TOTY and Family

Leslie Rich, her husband Jeremy and their three children enjoy the beach and other outdoor activities.

Ten years ago, Leslie Rich was teacher of the year at Ocean Bay Middle School.

Now she’s the teacher of the year at Ten Oaks Middle School, and a little sign in her classroom says, “I teach. What’s your super power?”

There’s also a humanitarian award in her seventh-grade science classroom from the PTO, commending her on “always being willing to lend a hand.”

On the leadership team when TOMS opened, she’s a science club sponsor and is on the yearbook committee.

Rich says she thinks she was named teacher of the year because, “They tell me I’m helpful, and I do go out of my way to help people feel welcome. And, I do try to contribute to the positive atmosphere at Ten Oaks.”

Rich, who is board certified, is in her 18th year as an educator, and has her master’s degree in technology in teaching.

Her husband Jeremy is principal at Socastee High School, and the Carolina Forest family includes three children between 5 and 10-years-old.

A soccer player in school, Rich and her family enjoy anything remotely athletic including bike riding, walking, running, and being at the beach.

“We want to promote a healthy lifestyle for our children and to be examples of that,” she says.

One of the things Rich especially likes about teaching science to seventh graders is the curriculum.

“It’s relevant to the students, and it’s easy to connect to them through the content.”

For example, in the ecology unit, one of the things she taught them is worm behavior.

Before they finished that topic, the kids knew how worms respond to touch, what makes a good worm habitat and what components are necessary for them to survive.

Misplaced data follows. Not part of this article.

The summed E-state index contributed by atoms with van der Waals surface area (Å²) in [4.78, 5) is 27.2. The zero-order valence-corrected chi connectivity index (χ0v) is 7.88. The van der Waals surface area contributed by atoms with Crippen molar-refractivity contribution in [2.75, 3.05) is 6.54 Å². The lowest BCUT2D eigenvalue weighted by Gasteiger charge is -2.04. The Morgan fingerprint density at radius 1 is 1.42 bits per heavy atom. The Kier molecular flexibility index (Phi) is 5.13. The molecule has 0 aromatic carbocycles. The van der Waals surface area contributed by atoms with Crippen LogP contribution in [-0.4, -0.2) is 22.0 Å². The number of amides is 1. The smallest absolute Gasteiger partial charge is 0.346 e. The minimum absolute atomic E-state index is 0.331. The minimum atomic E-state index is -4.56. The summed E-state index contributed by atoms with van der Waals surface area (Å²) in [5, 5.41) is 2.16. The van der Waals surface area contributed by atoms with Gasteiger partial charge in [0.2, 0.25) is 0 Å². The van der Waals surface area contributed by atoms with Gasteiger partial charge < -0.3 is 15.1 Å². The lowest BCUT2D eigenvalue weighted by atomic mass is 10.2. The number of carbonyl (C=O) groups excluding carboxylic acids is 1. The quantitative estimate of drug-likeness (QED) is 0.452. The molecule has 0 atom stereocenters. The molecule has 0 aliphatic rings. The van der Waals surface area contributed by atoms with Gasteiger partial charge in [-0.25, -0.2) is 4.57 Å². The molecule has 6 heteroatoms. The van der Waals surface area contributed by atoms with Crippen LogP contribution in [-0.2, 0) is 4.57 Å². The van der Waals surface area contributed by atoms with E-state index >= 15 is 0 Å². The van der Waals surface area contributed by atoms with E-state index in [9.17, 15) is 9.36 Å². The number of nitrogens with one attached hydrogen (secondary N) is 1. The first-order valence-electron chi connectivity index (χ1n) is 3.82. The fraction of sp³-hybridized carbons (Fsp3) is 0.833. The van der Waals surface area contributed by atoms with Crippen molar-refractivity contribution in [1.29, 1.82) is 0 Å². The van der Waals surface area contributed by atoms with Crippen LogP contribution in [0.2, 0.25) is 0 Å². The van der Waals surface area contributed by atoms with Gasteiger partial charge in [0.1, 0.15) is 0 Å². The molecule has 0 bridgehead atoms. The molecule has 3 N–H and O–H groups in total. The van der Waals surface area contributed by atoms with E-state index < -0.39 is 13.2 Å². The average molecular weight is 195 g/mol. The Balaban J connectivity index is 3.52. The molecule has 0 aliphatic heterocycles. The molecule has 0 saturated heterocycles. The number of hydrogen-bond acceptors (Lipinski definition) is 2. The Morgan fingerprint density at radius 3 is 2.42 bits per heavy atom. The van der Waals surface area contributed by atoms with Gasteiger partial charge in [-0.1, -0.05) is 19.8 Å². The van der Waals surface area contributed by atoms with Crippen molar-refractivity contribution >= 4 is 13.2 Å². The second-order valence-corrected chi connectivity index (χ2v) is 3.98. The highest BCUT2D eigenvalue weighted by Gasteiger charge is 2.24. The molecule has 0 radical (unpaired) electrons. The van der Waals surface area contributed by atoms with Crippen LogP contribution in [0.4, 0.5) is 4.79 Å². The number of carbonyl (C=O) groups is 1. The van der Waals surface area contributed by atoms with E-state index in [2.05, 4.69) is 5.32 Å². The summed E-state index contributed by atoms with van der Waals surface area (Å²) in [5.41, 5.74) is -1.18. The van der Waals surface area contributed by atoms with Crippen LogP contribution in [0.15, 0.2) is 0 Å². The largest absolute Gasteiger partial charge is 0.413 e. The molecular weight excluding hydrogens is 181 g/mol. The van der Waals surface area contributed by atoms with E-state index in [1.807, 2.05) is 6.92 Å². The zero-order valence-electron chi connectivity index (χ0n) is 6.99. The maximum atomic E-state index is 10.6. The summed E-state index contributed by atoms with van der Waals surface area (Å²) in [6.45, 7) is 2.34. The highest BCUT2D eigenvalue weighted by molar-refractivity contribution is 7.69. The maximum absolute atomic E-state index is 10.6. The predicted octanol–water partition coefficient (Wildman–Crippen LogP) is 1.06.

And what seventh grader – even among the females – wasn’t curious about that?

“It’s fun, it’s so hands-on,” Rich says about the science curriculum. “It’s genetics, it’s the human body, it’s things they can relate to in their lives.

“If they can’t relate, they won’t buy into it.”

Rich enjoyed being a student, and says she had interesting teachers who intrigued her with the ways they delivered their lessons.

Modeling herself after some of her favorites, she spends time getting to know her students early on.

“In the beginning of the year, I build relationships and figure out what each of them likes and I build on that,” she says.

“I want to know about their lives, and I want them to know that I care.”

Her students are “still trying to find their niche, finding out who their friends are, what they’re good at and who they can trust,” she says.

“Middle school is tough and seventh grade is right in the middle of that.”

Because students learn at different levels, it’s important to teach at each of those levels, she says, and to help with that, she does a lot of grouping.

Her classroom is set up with small tables with a handful of chairs around each one where the kids can interact one-on-one.

She moves the students around so they can get to know each other so they feel comfortable in those groups.

Rich says that when she was teacher of the year a decade ago, it pushed her “to be a better teacher and to strive to be a better person.

“I want to continue teaching because I love what I do,” she says about future plans.

“I love being in the classroom. This is where my heart is.”

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